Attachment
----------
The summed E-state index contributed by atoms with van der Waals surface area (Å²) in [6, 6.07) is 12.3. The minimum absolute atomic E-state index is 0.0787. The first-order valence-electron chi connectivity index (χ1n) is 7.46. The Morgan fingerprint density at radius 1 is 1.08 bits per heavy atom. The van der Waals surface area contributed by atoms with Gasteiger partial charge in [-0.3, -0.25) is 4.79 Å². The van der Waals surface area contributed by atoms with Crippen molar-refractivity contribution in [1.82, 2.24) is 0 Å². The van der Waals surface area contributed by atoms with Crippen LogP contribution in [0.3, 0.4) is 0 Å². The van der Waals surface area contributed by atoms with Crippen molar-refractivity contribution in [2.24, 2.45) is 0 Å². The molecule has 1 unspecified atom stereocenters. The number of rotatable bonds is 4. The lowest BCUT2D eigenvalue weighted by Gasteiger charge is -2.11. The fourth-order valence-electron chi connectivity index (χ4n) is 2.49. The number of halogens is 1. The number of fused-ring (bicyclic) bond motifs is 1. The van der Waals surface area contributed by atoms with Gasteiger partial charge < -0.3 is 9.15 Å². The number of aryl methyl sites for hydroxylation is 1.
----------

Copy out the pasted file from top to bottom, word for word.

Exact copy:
The summed E-state index contributed by atoms with van der Waals surface area (Å²) in [6, 6.07) is 12.3. The minimum absolute atomic E-state index is 0.0787. The first-order valence-electron chi connectivity index (χ1n) is 7.46. The Morgan fingerprint density at radius 1 is 1.08 bits per heavy atom. The van der Waals surface area contributed by atoms with Gasteiger partial charge in [-0.3, -0.25) is 4.79 Å². The van der Waals surface area contributed by atoms with Crippen molar-refractivity contribution in [1.82, 2.24) is 0 Å². The van der Waals surface area contributed by atoms with Crippen LogP contribution in [0.3, 0.4) is 0 Å². The van der Waals surface area contributed by atoms with Crippen molar-refractivity contribution in [2.24, 2.45) is 0 Å². The molecule has 1 unspecified atom stereocenters. The number of rotatable bonds is 4. The lowest BCUT2D eigenvalue weighted by Gasteiger charge is -2.11. The fourth-order valence-electron chi connectivity index (χ4n) is 2.49. The number of halogens is 1. The number of fused-ring (bicyclic) bond motifs is 1. The van der Waals surface area contributed by atoms with Gasteiger partial charge < -0.3 is 9.15 Å². The number of aryl methyl sites for hydroxylation is 1.